REQUIREMENTS DUE TO BUILDING CONSTRUCTION, EQUIPMENT, PROCESSES, AND TYPE OF PRODUCTION PREMISES
Nonindustrial buildings are made as shelters for people and to create a proper indoor environment for the occupants. By contrast, industrial buildings are made around a process, and consequently nearly all decisions are based on the process needs. Due to these fundamental differences, the main targets in industrial buildings generally differ from those of nonindustrial buildings. Of course, the process also consists of human beings in many industries, and therefore ventilation is designed and constructed based on the needs of the people working inside the building. The requirements on target levels due to type of premises can be divided in two parts: the effect of the different parameters and their target levels on the building, and the building’s effect on the different parameters and their target levels.
Requirements on parameters that may influence the building and its performance and target levels to be determined for occupational zones and non — occupational zones are the following: temperature, humidity, air velocity, contaminant concentration (particles, gases), odors, biocontamination (in air and on surfaces), fire/explosion risk, noise, vibrations, radiation (IR, UV, radioactive, etc.), sunshine, loading on floors, and pressure differences (insideoutside and between rooms).
Requirements on building parameters that may influence the performance of the ventilation system and target levels to be determined are the following: emissions from surfaces; heat transfer coefficients; diffusion and leakage through walls, floors, ceilings, and windows; thermal needs; pressure difference’s; layout; stack height; natural ventilation—orientation, place, wrind directions, height, surrounding environment—floors, walls, ceilings, windows, doors, gates; floor and ceiling heating systems; sunshielding load; spreading around and close to the building; process conditions; and interference of one parameter with another.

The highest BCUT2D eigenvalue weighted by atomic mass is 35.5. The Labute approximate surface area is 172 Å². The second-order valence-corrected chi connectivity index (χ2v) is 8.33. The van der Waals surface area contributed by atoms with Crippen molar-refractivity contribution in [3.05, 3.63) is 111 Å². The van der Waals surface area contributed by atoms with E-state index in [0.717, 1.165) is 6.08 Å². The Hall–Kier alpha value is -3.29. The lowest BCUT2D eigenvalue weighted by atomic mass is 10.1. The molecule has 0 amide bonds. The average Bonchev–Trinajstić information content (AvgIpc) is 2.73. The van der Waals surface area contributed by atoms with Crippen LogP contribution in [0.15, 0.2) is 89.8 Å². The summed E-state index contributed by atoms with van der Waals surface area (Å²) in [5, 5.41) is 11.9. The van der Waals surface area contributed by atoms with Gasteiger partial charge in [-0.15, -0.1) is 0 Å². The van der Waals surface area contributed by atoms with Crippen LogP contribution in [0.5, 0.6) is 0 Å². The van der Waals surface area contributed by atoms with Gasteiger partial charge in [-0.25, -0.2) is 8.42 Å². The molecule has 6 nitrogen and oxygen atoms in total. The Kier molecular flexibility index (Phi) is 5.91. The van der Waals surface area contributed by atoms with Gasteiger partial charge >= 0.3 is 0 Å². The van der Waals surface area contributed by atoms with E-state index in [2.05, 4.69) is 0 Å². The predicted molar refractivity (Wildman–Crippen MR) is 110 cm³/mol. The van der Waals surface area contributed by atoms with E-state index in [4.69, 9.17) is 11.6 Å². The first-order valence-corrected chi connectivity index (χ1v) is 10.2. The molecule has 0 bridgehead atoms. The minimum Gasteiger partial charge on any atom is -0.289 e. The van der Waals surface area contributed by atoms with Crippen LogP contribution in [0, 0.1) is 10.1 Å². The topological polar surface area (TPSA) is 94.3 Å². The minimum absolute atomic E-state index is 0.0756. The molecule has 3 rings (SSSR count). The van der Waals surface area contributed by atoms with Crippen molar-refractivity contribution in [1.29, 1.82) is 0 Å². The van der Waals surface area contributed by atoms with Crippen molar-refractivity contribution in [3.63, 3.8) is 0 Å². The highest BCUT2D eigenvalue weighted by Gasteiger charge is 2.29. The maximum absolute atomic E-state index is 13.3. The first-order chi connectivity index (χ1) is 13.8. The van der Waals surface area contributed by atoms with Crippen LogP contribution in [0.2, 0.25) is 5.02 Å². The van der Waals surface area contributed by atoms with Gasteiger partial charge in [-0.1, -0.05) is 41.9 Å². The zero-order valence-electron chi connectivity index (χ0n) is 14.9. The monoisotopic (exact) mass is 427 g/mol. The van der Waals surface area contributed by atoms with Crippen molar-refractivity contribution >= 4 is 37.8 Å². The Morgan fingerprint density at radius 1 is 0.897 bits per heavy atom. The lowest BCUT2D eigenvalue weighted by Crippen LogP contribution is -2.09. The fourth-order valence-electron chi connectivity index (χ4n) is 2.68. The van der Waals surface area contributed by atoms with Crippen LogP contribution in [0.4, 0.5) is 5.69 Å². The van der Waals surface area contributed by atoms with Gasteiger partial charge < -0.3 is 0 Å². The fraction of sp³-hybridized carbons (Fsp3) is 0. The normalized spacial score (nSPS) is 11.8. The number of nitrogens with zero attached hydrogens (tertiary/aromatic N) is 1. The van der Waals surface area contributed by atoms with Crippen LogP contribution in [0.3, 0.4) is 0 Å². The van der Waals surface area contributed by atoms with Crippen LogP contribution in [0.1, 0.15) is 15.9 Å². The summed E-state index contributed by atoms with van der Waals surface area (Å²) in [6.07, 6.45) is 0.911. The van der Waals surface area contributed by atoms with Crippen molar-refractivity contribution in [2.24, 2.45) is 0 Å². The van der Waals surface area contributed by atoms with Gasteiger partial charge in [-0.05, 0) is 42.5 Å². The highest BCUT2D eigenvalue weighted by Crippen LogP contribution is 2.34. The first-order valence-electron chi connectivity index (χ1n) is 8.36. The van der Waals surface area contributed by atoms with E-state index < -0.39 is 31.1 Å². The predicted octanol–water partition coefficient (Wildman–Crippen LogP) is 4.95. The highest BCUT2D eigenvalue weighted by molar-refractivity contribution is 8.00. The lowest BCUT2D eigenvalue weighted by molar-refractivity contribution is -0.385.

The process itself often sets requirements on the ventilation parameters, and it also affects the ventilation—for example, by secondary flows coming from moving wires or trucks. A very special case is clean rooms, where the high purity requirements set strict target conditions for ventilation.
Equipment inside the building also often influences the ventilation parameters. For example, some electrical equipment needs especially precise indoor conditions. The requirements of these parameters can be one decade stricter than the target levels for people working inside the building.
In industrial premises it is also important that the target level values are guaranteed and that the ventilation system operation can be secured so that the process is not violated because of the ventilation. There are many examples where important fans have failed or important components have corroded, causing extensive losses for the company. In many cases the whole production plant has stopped.
A summary of essential items to be taken into account in determining the target levels is presented in Table 6.20. The table shows that the process is the main determining factor for industrial ventilation.
TABLE 6.20 Relationship of the Items in Assessing Target Levels
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